I was out of town at the beginning of the week and with so much happening, I was ready to write up a blog update last night. But that was before I learned that earlier in the week Google Maps added coverage of the Boston area in their Street View capability. So instead I spent several hours browsing around, seeing my house, the Sky & Telescope offices, and a fellow editor getting lunch. Recognize him?

NASA Meatball

Yeah, that will look nice on my computer's desktop.


Anyway, part of my trip involved visiting NASA's Goddard Space Flight Center in Greenbelt, Maryland. It wasn't an official S&T visit, just a personal one. I used to work at Goddard when I attended the University of Maryland. Former S&T editor Bob Naeye now works there, and since I hadn't been back in 20 years and my girlfriend hadn't seen much of the place, I asked Bob to get us inside.

Bob took us around his office and introduced us to many researchers that he works with. I saw many of the buildings I used go to as I trudged from Building 16 at the back corner of the campus, to the computation facility in Building 1 to get my magnetic tape, and then to Building 21 to use a plotter (which was down the hall from the control center for the International Ultraviolet Explorer satellite).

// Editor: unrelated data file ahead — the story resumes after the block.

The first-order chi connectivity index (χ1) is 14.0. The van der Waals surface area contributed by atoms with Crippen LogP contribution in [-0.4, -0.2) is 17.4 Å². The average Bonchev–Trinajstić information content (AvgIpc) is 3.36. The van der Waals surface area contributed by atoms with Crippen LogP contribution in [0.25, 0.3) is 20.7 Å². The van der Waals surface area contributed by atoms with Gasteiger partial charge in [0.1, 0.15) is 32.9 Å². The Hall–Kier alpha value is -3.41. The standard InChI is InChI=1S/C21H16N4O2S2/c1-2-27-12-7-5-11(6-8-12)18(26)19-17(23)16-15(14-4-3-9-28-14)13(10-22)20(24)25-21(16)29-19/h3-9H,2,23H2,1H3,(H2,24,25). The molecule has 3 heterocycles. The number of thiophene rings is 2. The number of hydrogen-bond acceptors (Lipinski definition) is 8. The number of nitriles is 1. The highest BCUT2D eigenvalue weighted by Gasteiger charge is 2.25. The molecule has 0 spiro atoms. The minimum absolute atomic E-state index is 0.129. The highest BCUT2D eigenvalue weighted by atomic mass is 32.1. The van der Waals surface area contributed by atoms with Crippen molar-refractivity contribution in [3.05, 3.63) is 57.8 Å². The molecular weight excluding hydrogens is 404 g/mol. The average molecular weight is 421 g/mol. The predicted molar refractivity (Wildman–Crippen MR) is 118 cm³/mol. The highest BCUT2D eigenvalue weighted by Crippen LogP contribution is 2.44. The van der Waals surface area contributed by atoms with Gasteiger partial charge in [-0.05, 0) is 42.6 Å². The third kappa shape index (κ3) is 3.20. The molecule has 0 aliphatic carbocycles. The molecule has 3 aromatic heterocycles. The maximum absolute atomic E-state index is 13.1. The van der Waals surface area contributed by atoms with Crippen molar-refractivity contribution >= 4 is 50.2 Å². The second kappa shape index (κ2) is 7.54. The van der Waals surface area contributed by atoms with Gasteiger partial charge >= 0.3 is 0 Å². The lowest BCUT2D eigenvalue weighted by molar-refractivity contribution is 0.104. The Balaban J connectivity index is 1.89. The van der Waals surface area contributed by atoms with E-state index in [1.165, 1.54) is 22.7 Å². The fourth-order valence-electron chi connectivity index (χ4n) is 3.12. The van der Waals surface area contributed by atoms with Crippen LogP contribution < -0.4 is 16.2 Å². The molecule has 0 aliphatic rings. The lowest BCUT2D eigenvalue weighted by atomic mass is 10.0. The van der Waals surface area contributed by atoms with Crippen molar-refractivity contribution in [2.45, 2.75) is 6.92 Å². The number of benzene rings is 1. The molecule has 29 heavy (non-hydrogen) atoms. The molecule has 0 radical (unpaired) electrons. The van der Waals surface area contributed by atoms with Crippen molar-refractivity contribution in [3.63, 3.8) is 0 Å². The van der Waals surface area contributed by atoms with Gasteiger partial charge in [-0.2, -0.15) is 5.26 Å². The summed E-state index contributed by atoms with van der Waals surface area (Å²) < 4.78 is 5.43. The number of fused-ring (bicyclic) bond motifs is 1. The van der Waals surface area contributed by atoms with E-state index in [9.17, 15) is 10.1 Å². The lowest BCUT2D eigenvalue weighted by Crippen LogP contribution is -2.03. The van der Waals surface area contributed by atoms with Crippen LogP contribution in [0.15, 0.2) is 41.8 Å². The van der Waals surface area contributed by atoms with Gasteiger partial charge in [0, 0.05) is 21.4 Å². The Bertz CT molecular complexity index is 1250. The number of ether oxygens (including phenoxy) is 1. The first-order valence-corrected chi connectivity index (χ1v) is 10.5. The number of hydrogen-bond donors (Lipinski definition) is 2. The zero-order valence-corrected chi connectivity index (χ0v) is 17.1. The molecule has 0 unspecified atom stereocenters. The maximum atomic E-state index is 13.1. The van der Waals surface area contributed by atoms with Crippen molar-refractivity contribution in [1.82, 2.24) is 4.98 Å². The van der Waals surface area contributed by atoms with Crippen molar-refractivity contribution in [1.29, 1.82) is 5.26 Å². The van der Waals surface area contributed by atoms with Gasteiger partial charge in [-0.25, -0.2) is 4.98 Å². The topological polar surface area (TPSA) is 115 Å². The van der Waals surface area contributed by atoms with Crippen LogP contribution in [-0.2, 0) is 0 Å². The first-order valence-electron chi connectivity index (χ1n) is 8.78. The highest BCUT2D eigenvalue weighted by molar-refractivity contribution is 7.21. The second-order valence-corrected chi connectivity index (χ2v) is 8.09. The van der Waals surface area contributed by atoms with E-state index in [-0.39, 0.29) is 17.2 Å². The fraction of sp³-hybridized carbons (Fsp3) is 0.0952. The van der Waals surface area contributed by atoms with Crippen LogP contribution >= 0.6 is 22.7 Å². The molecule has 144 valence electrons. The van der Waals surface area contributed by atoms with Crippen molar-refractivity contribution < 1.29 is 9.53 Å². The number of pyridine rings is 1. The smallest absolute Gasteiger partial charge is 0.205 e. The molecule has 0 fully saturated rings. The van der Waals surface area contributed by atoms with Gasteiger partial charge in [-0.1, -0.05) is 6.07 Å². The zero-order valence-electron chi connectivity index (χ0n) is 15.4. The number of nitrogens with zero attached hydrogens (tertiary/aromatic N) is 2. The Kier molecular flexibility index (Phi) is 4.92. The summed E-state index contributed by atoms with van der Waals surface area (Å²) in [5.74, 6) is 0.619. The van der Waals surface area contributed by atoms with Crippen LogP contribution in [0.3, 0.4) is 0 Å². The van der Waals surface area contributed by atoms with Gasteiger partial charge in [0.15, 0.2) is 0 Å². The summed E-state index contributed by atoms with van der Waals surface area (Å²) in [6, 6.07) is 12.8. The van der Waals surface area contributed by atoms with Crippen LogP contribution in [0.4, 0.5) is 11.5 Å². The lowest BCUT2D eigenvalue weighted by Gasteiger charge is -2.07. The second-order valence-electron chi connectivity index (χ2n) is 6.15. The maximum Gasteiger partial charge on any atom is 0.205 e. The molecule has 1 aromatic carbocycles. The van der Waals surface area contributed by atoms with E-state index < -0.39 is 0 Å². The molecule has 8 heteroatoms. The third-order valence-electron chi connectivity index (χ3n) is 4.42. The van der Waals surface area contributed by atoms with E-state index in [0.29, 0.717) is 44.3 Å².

Among the tour highlights was the clean room where the next instruments destined for the Hubble Space Telescope are now. We didn't go in the clean room — there's a big picture window looking into the hangar-like room.

Across the street from that building is good ol' Building 16. There's a different group of researchers there now. The offices themselves had been divided up differently, so where I was didn't really exist anymore. But, I was glad to see that the giant air conditioner wasn't there either.

Our last stop was a relatively new building that has many Earth and planetary researchers. Turns out that some of the people that I worked for/with back in Building 16 are here now. We stopped in to see Paul Lowman, who used to be down the hall from me. (Another guy once down the hall was James Garvin, who's now NASA's Chief Scientist. You've probably seen him on many TV shows about planetary exploration.)

I've had dealings with Lowman since moving to Boston. He wrote an article for S&T 15 years ago about what it would be like to be an astronomer on the Moon (September 1992 issue, page 259). It's the only piece of fiction I can think of in S&T. More recently, he wrote about radio astronomy from the Moon (June 1997 issue, page 10).

Lowman is in his 70s but as active as ever. He remains gung-ho about exploring the Moon again with robotic missions. He pointed out that he has a monthly column on the NASA's website called Destination: Moon. Should be interesting!


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